When you’re hours into labour, experiencing intense pain and eager to meet your new little one, any last-minute change of plans can be alarming. But a new study that looks at different interventions used during delivery found that, in some situations, forceps and vacuum-assisted deliveries can cause more physical trauma for the mom and baby than a C-section.
The large study, which was conducted by researchers from the University of British Columbia and Saudi Arabia, and published in the Canadian Medical Association Journal, measured the risks of using forceps and vacuums at the mid-pelvic stage of delivery (when the baby’s head is midway down the birth canal) in comparison to the risks of a Caesarean section. They found that using forceps and vacuums in this circumstance resulted in higher rates of infant and maternal physical trauma when compared to C-sections done in the same situation.
It’s a fairly common scenario: Mom is pushing with everything she’s got, and baby’s head is midway down the birth canal, but labour stalls. At this point, there are two options for getting baby out safely, explains the study’s lead author Giulia Muraca, a doctoral researcher at the University of British Columbia’s School of Population and Public Health. Doctors can perform a Caesarean delivery, or they can opt for what’s called an “operative vaginal delivery,” also known as assisted vaginal delivery. In Canada, about 10,000 infants are born via mid-pelvic operative vaginal delivery each year. In cases where babies are in distress (say, with an abnormal heart rate), doctors are likely to choose this method because it’s quicker than a C-section to get the infant out in an emergency.
The study found that, in cases where there were no signs of distress, infants were five to 10 times more likely to experience severe, potentially debilitating birth trauma when forceps or a vacuum were used at the mid-pelvic stage compared to if they were delivered via Caesarean section. Those traumas included brain bleeds, palsies that created permanent damage, and severe damage to the spleen or the liver.
Among moms who had mid-pelvic forceps deliveries, 19 percent experienced third- or fourth-degree tearing and, for those who had vacuum deliveries, 12 percent had the same result. “These are severe tears,” says Muraca. “They’re the kind of tears that can cause long-term pelvic floor disorders like incontinence, pelvic pain, sexual problems and pelvic organ prolapse.” These delivery methods also resulted in higher rates of other types of obstetric trauma, including lacerations in the high vaginal tract and injuries to the pelvic joints or organs. And both mid-pelvic forceps and vacuum deliveries were associated with increased rates of postpartum hemorrhage compared to C-sections.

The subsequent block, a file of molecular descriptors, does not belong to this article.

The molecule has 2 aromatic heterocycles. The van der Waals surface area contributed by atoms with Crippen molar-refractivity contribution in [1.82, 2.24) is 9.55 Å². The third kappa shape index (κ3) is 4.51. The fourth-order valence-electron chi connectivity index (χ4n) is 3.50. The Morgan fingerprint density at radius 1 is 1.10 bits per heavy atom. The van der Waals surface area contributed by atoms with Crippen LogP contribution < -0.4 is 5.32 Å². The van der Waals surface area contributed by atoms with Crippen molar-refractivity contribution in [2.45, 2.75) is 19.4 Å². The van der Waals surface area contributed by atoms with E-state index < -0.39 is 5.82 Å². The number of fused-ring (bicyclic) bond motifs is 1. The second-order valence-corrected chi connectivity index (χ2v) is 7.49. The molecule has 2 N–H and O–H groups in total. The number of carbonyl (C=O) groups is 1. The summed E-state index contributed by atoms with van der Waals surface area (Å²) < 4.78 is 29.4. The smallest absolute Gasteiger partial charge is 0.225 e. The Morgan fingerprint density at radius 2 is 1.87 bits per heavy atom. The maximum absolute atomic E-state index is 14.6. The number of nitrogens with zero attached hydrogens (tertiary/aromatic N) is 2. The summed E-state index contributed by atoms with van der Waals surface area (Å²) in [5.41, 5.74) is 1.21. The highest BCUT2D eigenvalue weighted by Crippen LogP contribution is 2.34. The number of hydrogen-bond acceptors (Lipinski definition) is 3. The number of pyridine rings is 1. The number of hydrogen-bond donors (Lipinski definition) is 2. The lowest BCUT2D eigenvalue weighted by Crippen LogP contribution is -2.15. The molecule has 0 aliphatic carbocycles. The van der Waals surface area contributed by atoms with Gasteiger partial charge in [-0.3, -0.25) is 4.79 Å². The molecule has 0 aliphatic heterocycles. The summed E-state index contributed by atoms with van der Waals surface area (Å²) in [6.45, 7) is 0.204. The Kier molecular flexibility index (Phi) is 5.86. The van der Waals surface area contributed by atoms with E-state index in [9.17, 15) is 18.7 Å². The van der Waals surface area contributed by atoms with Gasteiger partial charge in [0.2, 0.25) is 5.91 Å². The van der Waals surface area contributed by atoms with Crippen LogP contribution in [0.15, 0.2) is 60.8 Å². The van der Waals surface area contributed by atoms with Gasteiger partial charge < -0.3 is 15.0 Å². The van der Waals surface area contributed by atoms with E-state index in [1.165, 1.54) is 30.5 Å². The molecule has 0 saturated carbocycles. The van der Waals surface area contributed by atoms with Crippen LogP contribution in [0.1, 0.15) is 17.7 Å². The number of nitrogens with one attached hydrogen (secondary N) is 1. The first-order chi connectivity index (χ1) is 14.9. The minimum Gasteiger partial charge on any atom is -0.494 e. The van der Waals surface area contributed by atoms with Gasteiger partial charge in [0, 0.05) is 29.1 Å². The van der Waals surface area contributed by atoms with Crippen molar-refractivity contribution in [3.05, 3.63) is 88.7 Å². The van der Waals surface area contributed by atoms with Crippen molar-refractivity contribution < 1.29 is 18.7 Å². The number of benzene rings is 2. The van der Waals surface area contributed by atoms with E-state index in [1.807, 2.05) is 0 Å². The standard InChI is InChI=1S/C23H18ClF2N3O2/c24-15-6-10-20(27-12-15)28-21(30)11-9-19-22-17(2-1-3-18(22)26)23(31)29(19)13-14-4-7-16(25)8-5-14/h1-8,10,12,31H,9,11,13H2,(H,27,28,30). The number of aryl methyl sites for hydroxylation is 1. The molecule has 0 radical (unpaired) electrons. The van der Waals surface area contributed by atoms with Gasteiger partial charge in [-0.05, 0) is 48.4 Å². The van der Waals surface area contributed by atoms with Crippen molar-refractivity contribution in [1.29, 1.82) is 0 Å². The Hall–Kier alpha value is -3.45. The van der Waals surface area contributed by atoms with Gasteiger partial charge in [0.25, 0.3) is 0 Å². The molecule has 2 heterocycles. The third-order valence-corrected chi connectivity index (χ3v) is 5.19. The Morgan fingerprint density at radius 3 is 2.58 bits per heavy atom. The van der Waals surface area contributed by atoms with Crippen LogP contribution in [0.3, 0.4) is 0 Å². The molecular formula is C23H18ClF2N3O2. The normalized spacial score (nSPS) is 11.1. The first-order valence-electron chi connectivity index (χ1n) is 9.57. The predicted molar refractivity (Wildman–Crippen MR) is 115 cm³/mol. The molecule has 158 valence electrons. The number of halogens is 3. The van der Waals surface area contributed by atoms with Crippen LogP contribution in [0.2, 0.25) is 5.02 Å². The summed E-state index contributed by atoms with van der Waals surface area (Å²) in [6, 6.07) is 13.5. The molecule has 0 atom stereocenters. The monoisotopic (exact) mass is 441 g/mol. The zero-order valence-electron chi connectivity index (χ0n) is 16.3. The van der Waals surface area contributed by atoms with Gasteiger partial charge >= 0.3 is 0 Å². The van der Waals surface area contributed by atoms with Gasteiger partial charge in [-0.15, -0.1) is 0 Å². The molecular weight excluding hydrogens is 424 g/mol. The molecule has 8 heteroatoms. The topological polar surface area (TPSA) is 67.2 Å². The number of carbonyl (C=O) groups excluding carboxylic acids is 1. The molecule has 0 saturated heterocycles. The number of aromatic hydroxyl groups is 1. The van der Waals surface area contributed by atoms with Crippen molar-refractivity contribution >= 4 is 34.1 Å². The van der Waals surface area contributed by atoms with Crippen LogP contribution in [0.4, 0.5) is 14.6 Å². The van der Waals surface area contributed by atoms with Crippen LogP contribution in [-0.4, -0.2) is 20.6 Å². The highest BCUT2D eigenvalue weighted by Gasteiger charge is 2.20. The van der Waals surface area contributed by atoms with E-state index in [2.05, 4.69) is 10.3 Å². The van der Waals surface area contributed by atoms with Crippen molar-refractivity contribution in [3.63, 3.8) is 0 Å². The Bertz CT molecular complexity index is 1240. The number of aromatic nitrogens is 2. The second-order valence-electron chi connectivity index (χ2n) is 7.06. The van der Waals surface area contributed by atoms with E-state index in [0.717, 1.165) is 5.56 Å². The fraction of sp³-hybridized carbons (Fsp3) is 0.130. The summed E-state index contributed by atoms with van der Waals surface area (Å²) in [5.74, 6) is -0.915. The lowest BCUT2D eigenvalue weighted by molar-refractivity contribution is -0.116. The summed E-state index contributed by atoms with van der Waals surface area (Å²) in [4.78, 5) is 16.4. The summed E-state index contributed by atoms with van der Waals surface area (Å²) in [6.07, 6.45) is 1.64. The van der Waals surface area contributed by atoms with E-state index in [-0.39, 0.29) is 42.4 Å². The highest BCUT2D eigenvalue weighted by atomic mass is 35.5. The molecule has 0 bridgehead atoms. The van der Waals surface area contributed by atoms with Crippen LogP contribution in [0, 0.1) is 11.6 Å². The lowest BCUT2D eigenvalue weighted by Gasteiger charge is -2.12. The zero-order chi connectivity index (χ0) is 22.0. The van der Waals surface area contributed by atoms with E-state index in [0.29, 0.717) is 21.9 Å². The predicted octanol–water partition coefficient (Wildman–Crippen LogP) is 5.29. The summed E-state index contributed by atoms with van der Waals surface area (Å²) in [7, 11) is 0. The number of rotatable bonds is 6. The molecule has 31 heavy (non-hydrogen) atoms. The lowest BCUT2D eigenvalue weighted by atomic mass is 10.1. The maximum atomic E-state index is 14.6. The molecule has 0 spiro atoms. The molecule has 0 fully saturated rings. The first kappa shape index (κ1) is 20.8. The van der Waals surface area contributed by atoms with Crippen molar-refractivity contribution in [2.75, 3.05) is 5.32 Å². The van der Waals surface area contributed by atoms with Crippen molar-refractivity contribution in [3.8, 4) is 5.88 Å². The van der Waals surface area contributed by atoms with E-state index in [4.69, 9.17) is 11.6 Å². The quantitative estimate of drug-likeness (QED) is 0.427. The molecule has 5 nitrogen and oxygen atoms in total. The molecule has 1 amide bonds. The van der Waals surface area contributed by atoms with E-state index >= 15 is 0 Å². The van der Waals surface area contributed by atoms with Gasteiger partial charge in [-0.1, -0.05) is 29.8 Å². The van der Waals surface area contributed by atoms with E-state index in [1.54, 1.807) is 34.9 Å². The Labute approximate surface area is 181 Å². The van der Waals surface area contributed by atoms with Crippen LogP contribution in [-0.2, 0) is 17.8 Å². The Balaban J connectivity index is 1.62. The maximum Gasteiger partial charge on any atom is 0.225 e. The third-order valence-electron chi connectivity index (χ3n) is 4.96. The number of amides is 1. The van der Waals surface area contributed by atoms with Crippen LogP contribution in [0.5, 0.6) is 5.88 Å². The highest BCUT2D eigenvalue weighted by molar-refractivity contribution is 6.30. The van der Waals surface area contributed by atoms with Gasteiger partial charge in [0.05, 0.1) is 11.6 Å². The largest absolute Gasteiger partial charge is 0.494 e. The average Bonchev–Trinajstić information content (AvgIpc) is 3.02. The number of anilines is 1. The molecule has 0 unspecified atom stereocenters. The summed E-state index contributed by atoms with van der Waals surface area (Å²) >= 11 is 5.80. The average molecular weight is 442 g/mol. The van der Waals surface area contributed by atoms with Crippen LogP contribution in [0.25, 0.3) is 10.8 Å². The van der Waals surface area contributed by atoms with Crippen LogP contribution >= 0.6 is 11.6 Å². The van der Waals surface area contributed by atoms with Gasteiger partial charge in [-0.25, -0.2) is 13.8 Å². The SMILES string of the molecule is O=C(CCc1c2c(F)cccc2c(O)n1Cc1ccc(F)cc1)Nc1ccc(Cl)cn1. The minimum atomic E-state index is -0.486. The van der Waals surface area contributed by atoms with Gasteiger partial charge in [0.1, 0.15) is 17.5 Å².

This isn’t to say that Caesarean sections are risk-free—the postpartum infection rate was higher for women who had C-sections, for example—but it’s helpful for women to understand the comparative risks for all options. “A woman who undergoes Caesarean delivery is very well aware that she is going to have a scar at the end of it,” says Muraca. “Whereas a woman who undergoes a mid-pelvic forceps or vacuum delivery is not informed that she has up to a one in five chance of ending up with a third- or fourth-degree severe perineal tear.”
While previous studies had compared various birth interventions, some of the literature was inconsistent or not as detailed, and many of the large-scale comparisons took place decades ago, when obstetric practices were vastly different.
Though you can’t control when an intervention might be needed during delivery, you can talk to your doctor beforehand about what will be done in case you need that medical assistance. Have a conversation with your care provider before you go into labour, suggests Muraca. “When you have an instrument applied when the baby has not descended far down in your birth canal, there are risks, and we know those risks now. So, factor those into your birth plan, have an open dialogue with your practitioner about what their skill level is and how comfortable they are performing these operations,” she says.
Many health care providers won’t even try to perform mid-pelvic operative vaginal delivery, she explains, and having that information is great for patients, because if they are set on a vaginal delivery, they might consider switching to someone who is very skilled at performing this procedure. Muraca says it’s also important to note that, in some cases, when a baby is showing signs of fetal distress, a mid-pelvic operative delivery can be life-saving, as there may not be time for a C-section. Also of note: If the baby is further than midway down the birth canal, forceps or a vacuum-assisted delivery is the clear choice.
“We’re not advocating for increased use of Caesarean delivery, and we’re certainly not saying that every woman who experiences this arrest in labour should be delivered by Caesarean. But we are saying that all women should be informed of the risks of all modes of delivery so they can choose,” she says. “At the end of the day, just remember that it’s really important to keep asking questions.”